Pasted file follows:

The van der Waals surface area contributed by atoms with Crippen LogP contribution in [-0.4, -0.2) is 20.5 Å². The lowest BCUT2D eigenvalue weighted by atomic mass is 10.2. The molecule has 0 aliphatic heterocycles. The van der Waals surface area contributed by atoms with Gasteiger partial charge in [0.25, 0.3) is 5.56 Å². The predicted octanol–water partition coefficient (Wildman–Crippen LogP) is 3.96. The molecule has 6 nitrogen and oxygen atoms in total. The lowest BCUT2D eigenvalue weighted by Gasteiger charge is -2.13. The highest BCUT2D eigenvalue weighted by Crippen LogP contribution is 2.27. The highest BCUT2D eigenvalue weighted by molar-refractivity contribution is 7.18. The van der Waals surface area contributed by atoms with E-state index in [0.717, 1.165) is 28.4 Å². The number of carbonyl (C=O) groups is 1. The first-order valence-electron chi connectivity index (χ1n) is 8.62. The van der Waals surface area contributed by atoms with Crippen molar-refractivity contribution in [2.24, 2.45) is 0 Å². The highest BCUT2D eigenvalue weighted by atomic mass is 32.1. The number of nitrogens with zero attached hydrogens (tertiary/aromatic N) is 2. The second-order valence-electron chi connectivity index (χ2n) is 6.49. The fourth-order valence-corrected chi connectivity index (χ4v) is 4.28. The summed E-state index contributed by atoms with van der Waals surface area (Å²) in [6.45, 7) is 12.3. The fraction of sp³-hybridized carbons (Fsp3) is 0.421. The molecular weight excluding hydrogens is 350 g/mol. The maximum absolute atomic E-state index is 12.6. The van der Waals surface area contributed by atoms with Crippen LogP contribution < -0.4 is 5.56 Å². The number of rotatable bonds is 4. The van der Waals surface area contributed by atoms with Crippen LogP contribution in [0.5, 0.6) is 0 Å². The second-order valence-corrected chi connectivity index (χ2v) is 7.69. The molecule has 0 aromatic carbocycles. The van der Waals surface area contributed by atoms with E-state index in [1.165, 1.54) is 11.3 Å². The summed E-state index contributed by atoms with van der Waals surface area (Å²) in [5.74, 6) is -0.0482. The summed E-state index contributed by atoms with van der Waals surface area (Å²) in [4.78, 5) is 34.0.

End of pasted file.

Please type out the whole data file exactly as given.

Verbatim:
The van der Waals surface area contributed by atoms with Crippen LogP contribution in [-0.4, -0.2) is 20.5 Å². The lowest BCUT2D eigenvalue weighted by atomic mass is 10.2. The molecule has 0 aliphatic heterocycles. The van der Waals surface area contributed by atoms with Gasteiger partial charge in [0.25, 0.3) is 5.56 Å². The predicted octanol–water partition coefficient (Wildman–Crippen LogP) is 3.96. The molecule has 6 nitrogen and oxygen atoms in total. The lowest BCUT2D eigenvalue weighted by Gasteiger charge is -2.13. The highest BCUT2D eigenvalue weighted by Crippen LogP contribution is 2.27. The highest BCUT2D eigenvalue weighted by molar-refractivity contribution is 7.18. The van der Waals surface area contributed by atoms with E-state index in [0.717, 1.165) is 28.4 Å². The number of carbonyl (C=O) groups is 1. The first-order valence-electron chi connectivity index (χ1n) is 8.62. The van der Waals surface area contributed by atoms with Crippen molar-refractivity contribution in [2.24, 2.45) is 0 Å². The highest BCUT2D eigenvalue weighted by atomic mass is 32.1. The number of nitrogens with zero attached hydrogens (tertiary/aromatic N) is 2. The second-order valence-electron chi connectivity index (χ2n) is 6.49. The fourth-order valence-corrected chi connectivity index (χ4v) is 4.28. The summed E-state index contributed by atoms with van der Waals surface area (Å²) in [6.45, 7) is 12.3. The fraction of sp³-hybridized carbons (Fsp3) is 0.421. The molecular weight excluding hydrogens is 350 g/mol. The maximum absolute atomic E-state index is 12.6. The van der Waals surface area contributed by atoms with Crippen LogP contribution < -0.4 is 5.56 Å². The number of rotatable bonds is 4. The van der Waals surface area contributed by atoms with Crippen LogP contribution in [0.5, 0.6) is 0 Å². The second-order valence-corrected chi connectivity index (χ2v) is 7.69. The molecule has 0 aromatic carbocycles. The van der Waals surface area contributed by atoms with E-state index in [1.165, 1.54) is 11.3 Å². The summed E-state index contributed by atoms with van der Waals surface area (Å²) in [5.74, 6) is -0.0482. The summed E-state index contributed by atoms with van der Waals surface area (Å²) in [4.78, 5) is 34.0.